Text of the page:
>to the R/C side of things including servos?

I used a National part, I forget which.  I used a 100mA part, but only use 20mA
max out of it.

It ONLY powers the PIC.  The PIC12C508 drives a LED to indicate mode (full
off=red, full-on = green), reads the pulse train, and generates the PWM to the
FETs.

If you power the radio & servos off the LDO, you _will_ have problems.  The
radio will be directly coupled to all that noise, the ground will be bouncing
all over the place, just not a good idea.  I use an opto on the input from the
radio to make sure that there are exactly NO electrical paths between the ESC
and the radio.

>d) Did you have any filtering on the R/C inputs to the pic?

Not electrical.

The input pulse is measured, and compared to the previous state.  1-bit changes
are ignored (no jitter), but a slowly-changing signal is picked up because we
don't compare this input to last input, we compare this input to last output.

To minimize glitching yet still preserve a failsafe function, the unit needs to
see at least 2 good pulses in a row within a second or so to keep operating.
There are other safety features as well.

>e) Any other tips for stopping spikes in the system from causing a reset of
>the pic or basically screwing up the measurement of the R/C inputs?

Isolate the power supply to the PIC (common ground is OK) as much as possible.
Use resistors on the I/O pins to prevent sudden changes causing problems.  Use a
resistor so that you get an "acceptable" slew rate (I have 1uS slew on all my
I/O pins) with the built-in capacitance of the pin.  You don't get to do things
like toggling the pin at high speed, but I don't need that feature anyway.

A picture of an EARLY unit is at http://www.rc-hydros.com/escproducts.html

What are you making?

Andy

2000\06\27@140804 by Andy Shaw

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Hi Andy,
Thanks for the info, a few more questions below...


> >a) What was the pattern of the inductor on the board?
>
> A straight line, but the adjacent circuits were the important part.  Other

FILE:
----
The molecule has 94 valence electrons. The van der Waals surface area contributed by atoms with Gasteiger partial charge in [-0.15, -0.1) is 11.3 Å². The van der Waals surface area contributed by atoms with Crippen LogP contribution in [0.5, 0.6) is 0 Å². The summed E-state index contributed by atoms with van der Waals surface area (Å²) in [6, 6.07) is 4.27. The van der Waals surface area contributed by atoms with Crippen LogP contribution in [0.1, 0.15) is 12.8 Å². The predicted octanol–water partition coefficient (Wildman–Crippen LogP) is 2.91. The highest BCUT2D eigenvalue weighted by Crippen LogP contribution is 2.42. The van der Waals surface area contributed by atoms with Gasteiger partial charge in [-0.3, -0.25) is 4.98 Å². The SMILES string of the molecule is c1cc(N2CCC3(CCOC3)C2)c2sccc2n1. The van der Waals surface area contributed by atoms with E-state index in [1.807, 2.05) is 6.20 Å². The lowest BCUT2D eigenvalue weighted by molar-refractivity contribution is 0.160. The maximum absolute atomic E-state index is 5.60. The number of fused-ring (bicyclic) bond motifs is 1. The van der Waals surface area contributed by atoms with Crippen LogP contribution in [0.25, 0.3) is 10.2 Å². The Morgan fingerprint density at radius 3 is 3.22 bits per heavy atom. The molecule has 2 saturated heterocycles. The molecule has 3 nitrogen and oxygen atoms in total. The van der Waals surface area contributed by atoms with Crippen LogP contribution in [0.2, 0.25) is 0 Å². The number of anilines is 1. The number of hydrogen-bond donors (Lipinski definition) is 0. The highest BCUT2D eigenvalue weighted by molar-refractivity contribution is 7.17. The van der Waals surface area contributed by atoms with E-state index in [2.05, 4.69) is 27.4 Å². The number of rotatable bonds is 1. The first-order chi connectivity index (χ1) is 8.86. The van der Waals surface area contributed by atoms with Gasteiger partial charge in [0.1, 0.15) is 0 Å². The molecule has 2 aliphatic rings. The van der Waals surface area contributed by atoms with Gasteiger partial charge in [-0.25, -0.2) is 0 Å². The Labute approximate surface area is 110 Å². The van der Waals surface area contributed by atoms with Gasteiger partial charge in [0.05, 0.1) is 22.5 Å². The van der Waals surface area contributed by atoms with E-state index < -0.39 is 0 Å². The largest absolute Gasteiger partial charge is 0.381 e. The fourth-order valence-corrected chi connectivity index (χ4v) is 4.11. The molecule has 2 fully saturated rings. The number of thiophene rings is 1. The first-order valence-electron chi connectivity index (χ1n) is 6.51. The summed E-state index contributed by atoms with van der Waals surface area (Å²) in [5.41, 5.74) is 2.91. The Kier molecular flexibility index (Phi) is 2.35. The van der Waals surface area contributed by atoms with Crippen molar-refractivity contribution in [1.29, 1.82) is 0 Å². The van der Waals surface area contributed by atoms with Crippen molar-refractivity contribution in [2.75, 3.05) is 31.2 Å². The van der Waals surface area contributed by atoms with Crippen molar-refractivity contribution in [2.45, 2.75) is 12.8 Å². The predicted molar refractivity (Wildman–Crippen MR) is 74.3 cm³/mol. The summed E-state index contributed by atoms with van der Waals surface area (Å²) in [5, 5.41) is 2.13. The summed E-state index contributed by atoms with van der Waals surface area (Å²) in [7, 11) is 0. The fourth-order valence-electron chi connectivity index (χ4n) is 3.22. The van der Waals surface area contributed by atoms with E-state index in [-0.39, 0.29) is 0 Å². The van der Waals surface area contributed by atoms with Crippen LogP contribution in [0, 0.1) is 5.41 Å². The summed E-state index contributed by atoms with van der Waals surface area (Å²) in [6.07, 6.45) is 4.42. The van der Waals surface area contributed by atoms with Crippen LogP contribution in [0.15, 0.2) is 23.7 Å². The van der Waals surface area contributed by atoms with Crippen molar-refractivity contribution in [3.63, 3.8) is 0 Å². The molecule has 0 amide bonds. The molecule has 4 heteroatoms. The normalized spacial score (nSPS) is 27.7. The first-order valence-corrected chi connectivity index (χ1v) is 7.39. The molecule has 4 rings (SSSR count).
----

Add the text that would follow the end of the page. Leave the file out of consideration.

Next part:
> signals crossed it (FET leads, etc) at a right angle.
>

Right now I really am lost on this one Andy/Anyone care to explain how this
works and more to the point how on earth do you know when/how to use this
technique? Take pity on me, as I said I'm really a software guy :-)


>
> It ONLY powers the PIC.  The PIC12C508 drives a LED to indicate mode (full
> off=red, full-on = green), reads the pulse train, and generates the PWM to
the
> FETs.
>
> If you power the radio & servos off the LDO, you _will_ have problems.
The
> radio will be directly coupled to all that noise, the ground will be
bouncing
> all over the place, just not a good idea.  I use an opto on the input from
the
> radio to make sure that there are exactly NO electrical paths between the
ESC
> and the radio.
>

OK so in my project I only have a single 12V supply (no extra pack for the
radio gear). Any suggestions on the best way to set things up to provide
power to the "noisy" power part of the system, the pic based part and the
radio part from the same supply?

>
> The input pulse is measured, and compared to the previous state.  1-bit
changes
> are ignored (no jitter), but a slowly-changing signal is picked up because
we
> don't compare this input to last input, we compare this input to last
output.
>

Slightly confused here when you say "compare this input to last output" do
you mean - the last input after application of the jitter filter? Maybe you
could provide an example set of input and output values?

>
> What are you making?
>

Well it is a third generation of my submarine control unit (see
http://freespace.virgin.net/andy.shaw/microcon.htm for an older version).
I'm basically adding closed loop control of the dive system, it already has
depth and tilt inputs for depth and attitude control but I would really like
to fully automate the dive sequence. To do this I really need better control
than the open loop mode of operation for the compressor/valve system that
controls the ballast system. I'm probably going to be using an 876 to do the
job (so I can make a better job of driving the tilt sensor and make use of
the eeprom to store configuaration data). I may also build a varient with
twin PWM outputs (but no ballast control) for a model ROV I'm toying with
building but that as they say is another story!

BTW: If you look closely you may notice a name on the above web page that is
familiar - hint take a look at the acknowledgements! You may also find the
general layout of the speed controller I've put together is rather similar
to something you have seen before - but actually rather different in detail!

Andy

2000\06\27@151516 by Andrew Kunz

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>Right now I really am lost on this one Andy/Anyone care to explain how this
>works and more to the point how on earth do you know when/how to use this